For the second project in our “Making It, Ourselves” series—our series of DIY projects inspired by history—we look back to Dr. Gustav Jaeger and his animal-fiber philosophy. He and his adherents claimed that all dress should be not only practical but healthful, which for him meant clothing made purely of wool, camel, mohair or other animal material. (For the full post, see our Brief History of Long Underwear from back in February.) Inspired by the Jaeger story and its reverberations in the Rational Dress Movement of the same era, I set off to create my own animal-based garment to insulate, ventilate, regulate, circulate, and uhh de-fluxionate(?) my body. I found just the garment in Dianna Walla’s Aspen Socks.
As I said in the original post, I’ve had a yen for the Aspens since I first glimpsed them on Instagram last year. Not only are they gorgeous—in that natural cream-colored Snoqualmie Valley wool and with their charming star-motif design—but I also knew I would actually wear them. As a longtime leg warmer wearer (say that three times fast!), I love having easy layers to add over or under jeans or leggings. (That said, I finished these in mid-April, so they might not get a ton of wear until the Fall hits. Or maybe they’ll prove to be the perfect transitional garment?)
As beautiful as the finished stockings are, one of my favorite moments of this project came at the very beginning, before I had cast on a single stitch. It was the day my package arrived from Tolt Yarn and Wool. As much as I love a free pattern or a cheap download, I secretly savored having an excuse to order the Farm to Needle book to access the Aspen pattern. I don’t usually indulge in hard copy patterns, so receiving this little gem, with its embossed sheep cover and its photo-filled pages, was such a treat. And now I can knit all the other patterns in there, too! (Hello, Anna Vest—better late to the KAL than never, right?)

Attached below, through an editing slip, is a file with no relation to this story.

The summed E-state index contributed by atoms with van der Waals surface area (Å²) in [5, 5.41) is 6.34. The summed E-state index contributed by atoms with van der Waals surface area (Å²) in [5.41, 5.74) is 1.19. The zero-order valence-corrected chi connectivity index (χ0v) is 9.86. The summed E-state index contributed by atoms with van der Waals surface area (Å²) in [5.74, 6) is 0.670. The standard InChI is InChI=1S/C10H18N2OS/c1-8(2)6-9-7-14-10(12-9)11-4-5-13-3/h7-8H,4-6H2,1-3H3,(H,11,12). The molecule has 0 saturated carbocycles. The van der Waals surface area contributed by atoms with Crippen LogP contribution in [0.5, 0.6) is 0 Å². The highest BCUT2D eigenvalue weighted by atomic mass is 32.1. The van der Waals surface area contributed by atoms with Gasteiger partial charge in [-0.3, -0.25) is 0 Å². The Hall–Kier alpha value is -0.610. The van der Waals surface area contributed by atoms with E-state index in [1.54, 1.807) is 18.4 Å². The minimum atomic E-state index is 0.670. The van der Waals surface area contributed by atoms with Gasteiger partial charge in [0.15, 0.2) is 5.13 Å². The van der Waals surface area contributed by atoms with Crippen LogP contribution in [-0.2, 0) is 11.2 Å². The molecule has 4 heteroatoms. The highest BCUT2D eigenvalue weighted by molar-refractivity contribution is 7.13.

And there was the yarn—have I mentioned the YARN?! This was my first Snoqualmie experience, and I’m so glad I opted to go with the recommended yarn. When it was still skeined, I couldn’t stop squishing it and smelling it. It’s that perfect balance of heartiness and squish, and it still has small flecks of hay in it every so often, not enough to scratch but enough to remind you that—duh—this yarn used to be on a sheep. The Aspens would look great in other fibers or other colors (in fact I’ve seen some really lovely ones like these and these), but they do seem to be truly made for this creamy hue. So thank you, Tolt and Dianna, for teaming up to such a stunning result.
Once I got out all my page-gazing and skein-squishing, I finally cast on. I knit them up exactly as directed except for one modification: I used size 2 and 3 needles instead of the recommended 3 and 4, because I tend to be a loose knitter. (Even still, the finished leg warmers are slightly slippy/bunchy on my bare legs, but they’ll stay put over leggings or tights.)
It had been a while since I’d knit such an intricate pattern, or from a chart, so the first few days were slow-going. I kept the book at my right hand for the whole duration, because invariably I would need to double check my work or remind myself about the next row. Maybe this is normal, but as I said I hadn’t knit this kind of pattern in a while, so I was frustrated that I couldn’t just memorize the stitch pattern and then be off to the races. Eventually, my head managed to wrap itself around the steps, and the process sped up. By the second half of the second stocking, I was finally confident enough to read my own work and just zoom.
I might be making the process sound a little tedious, but I loved it. And now I’m itching to knit from charts more often. There is something so satisfying about watching an artful design, like Dianna’s diamonds and stars, appear bit by bit. It’s almost magical. And all the more so when you’ve gotten caught up in making sure you’re following the chart correctly stitch by stitch and then you finally step back and see what you’ve made. Voilaaaaaaaa! So cool.
Thank you, Tolt–
Thank you, Dianna–
And thank you, readers!
I’ll wear my natural, undyed, animal-fiber leg warmers next to my skin as often as possible. It’s the healthy and rational thing to do.